Moral of the Story

In today’s fast paced digital world news travels fast! This should be a good thing, people are more connected than ever. Basically everyone in the modern world has access to seemingly unlimited information at their finger tips. Only recently have those that once promoted this advancement in technology begun to understand the consequences of such a system. News or propaganda can be distributed in an instant. Thanks to smartphones and social media one can become an instant celebrity or plunge from grace just as quickly.

Imagine my surprise and disappointment when i received this text while sitting in the shade waiting on cyclists just outside of T2 last Saturday at Ironman TX.

There are a couple of things that need to be said before I delve too deep into this. First, I have officiated many triathlons, both for USAT and Ironman. I have officiated both the 70,3 Championship in Clearwater and the Ironman World Championship in Kona multiple times. Officiating is a thankless job, 99% of the penalties I have given out have been met with anger or some excuse. Which brings me to the second big thing. I previously coached at LSU and while working with the baseball team on the heels of 5 national championships 2 things stuck out. The ball of trust, which was a giant crystal baseball that would get passed around in meetings. And the fact that the head coach used to constantly talk about the “Transfer of Blame”. He used to refer to it, and I still do as the number one pastime in America.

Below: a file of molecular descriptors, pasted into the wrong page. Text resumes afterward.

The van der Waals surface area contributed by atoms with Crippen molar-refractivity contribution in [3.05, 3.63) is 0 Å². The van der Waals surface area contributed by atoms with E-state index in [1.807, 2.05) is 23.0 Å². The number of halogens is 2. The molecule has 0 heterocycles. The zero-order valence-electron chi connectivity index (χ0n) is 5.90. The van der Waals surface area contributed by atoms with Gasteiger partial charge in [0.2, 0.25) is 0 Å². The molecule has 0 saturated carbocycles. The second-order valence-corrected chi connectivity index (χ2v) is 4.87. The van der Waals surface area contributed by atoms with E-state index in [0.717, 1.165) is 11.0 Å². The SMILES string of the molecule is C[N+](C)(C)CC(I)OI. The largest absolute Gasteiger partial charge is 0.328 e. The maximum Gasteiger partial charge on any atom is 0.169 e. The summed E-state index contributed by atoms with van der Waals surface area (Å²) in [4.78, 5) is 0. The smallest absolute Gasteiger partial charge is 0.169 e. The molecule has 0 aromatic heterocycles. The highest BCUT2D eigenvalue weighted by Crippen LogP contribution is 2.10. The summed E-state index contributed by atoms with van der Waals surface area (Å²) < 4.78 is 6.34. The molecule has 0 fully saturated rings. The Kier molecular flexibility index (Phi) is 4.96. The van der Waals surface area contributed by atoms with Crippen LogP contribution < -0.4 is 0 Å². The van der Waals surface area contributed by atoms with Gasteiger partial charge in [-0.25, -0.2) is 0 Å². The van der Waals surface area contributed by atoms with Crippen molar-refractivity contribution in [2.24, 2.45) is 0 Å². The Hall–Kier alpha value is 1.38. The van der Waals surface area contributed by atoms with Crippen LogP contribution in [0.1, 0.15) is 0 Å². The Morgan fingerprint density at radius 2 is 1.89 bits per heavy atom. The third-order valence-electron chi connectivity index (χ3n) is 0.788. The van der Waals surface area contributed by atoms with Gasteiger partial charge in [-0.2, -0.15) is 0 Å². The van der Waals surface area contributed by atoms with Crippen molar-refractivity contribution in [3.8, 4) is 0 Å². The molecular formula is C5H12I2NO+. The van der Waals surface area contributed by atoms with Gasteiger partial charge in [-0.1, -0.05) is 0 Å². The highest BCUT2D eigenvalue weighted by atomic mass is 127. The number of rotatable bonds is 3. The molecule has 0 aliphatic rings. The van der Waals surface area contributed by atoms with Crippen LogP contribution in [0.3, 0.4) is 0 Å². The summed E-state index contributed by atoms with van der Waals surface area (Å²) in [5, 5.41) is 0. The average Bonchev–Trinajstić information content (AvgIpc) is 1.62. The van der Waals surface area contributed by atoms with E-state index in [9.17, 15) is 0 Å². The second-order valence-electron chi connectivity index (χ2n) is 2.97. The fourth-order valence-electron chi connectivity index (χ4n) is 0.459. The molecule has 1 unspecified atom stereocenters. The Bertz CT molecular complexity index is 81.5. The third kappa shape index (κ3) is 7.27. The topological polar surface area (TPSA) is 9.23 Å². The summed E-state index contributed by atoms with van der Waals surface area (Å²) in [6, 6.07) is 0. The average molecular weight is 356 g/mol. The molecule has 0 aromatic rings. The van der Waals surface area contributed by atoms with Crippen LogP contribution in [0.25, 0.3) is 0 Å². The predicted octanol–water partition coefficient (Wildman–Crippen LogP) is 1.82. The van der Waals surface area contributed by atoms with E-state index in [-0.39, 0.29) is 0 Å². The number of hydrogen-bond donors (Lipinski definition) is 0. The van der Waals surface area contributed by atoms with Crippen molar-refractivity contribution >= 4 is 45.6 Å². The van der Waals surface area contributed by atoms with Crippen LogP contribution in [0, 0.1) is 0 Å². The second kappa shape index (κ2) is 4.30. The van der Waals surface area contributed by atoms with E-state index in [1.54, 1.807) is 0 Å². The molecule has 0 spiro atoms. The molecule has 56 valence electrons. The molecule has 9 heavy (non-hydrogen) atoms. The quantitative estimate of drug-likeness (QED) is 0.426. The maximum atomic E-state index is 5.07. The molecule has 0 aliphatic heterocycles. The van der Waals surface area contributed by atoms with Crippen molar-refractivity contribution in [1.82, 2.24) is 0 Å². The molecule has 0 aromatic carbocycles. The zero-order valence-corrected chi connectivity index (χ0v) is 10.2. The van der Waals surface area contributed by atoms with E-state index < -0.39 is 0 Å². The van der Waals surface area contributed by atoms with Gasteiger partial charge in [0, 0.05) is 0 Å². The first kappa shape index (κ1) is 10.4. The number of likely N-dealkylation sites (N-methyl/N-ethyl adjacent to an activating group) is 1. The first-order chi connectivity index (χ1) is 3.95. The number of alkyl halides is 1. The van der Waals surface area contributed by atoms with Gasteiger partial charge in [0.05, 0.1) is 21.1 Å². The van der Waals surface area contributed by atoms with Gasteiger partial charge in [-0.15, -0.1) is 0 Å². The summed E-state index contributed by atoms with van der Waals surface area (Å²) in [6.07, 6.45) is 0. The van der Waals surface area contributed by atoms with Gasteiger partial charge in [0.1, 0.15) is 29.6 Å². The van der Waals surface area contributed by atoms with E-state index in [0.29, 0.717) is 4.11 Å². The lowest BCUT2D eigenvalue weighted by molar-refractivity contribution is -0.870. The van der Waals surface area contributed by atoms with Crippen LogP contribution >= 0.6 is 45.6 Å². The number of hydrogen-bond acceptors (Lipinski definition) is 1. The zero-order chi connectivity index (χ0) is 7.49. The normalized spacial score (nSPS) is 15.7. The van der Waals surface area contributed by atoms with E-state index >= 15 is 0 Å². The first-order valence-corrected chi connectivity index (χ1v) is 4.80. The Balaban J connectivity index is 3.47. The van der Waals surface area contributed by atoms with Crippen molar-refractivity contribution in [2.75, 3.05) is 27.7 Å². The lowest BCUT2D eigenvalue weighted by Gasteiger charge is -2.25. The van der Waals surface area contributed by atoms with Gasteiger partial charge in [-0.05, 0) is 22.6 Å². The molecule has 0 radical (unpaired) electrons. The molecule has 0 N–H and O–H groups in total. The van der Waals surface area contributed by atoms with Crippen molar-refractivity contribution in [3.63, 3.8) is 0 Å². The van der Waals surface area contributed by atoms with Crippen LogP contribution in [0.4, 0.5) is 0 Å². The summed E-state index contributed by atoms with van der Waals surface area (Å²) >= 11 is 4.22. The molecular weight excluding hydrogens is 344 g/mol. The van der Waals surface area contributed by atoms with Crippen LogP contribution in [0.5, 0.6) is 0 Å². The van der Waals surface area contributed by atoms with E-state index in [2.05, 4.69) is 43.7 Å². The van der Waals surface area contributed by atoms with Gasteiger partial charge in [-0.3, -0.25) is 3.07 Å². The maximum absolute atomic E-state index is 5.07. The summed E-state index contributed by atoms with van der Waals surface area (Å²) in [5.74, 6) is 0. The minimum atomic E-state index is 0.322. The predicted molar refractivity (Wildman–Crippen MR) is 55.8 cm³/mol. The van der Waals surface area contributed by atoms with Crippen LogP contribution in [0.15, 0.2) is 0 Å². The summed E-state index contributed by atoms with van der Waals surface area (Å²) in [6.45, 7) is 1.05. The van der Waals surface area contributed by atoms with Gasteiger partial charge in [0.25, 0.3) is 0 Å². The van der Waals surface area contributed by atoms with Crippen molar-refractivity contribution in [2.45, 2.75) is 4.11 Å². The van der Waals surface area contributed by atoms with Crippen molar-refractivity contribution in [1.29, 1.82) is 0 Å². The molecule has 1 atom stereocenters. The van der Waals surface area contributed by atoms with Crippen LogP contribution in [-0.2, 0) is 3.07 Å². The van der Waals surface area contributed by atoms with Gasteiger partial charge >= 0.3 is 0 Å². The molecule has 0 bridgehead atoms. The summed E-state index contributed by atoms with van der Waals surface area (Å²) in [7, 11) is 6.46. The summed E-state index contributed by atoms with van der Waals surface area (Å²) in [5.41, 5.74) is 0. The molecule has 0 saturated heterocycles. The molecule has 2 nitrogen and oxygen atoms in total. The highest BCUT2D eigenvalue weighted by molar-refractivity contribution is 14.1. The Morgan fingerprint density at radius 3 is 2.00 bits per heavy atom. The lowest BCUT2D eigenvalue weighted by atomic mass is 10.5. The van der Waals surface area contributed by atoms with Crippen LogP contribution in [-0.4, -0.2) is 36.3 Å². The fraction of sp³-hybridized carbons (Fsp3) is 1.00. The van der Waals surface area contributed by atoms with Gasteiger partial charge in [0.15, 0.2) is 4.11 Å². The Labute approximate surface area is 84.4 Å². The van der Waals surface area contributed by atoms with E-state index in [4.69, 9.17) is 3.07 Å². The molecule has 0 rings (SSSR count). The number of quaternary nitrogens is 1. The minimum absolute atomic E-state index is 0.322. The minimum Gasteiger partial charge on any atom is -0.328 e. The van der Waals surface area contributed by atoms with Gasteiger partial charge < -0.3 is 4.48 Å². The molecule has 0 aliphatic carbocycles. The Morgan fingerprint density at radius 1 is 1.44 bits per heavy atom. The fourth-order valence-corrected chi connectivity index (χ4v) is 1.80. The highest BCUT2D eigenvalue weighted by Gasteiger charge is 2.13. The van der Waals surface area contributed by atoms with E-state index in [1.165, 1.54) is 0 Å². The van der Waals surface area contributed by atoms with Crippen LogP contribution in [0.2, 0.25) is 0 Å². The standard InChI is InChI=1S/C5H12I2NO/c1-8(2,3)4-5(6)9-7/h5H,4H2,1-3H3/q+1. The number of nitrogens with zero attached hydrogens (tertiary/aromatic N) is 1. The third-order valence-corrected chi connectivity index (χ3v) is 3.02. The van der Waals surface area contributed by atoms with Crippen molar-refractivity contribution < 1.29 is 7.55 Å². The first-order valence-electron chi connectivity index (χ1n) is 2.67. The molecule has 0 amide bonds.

Immediately the ball of trust was shattered. I was troubled not just by the fact that one of my guys was in there but also just at how bad it was. I had missed the first few pros come in and had just seen the head official and another official walk by me in a somewhat intense discussion so I didn’t interrupt I just sat next to the empty penalty tent waiting for the age groupers to come in.

I could go into a serious soapbox rant on Integrity or character. Words that sometimes get thrown around in the vain look at me and how good I am world, but deep down I still believe that morality is not completely dead.

The first thing Chuck said to me when Kaleb, Jessica and I got to him at the finishers area was, “I’m sorry coach! I cheated, it doesn’t count.” He didn’t know about the text, or the picture, he didn’t make any excuse. He owned it. The 5 or 6 other athletes sitting there by him jaws were on the floor. I knew he was genuine, I could read it in his body language.

The last couple of days have presented a great opportunity for growth not just Chuck but for everyone. Every race provides lessons in both physical, mental, emotional awareness, lets also include morality. As coaches and athletes its important to hold ourselves to high standards and take responsibility for sportsmanship and fair play.

Read his race report here,​


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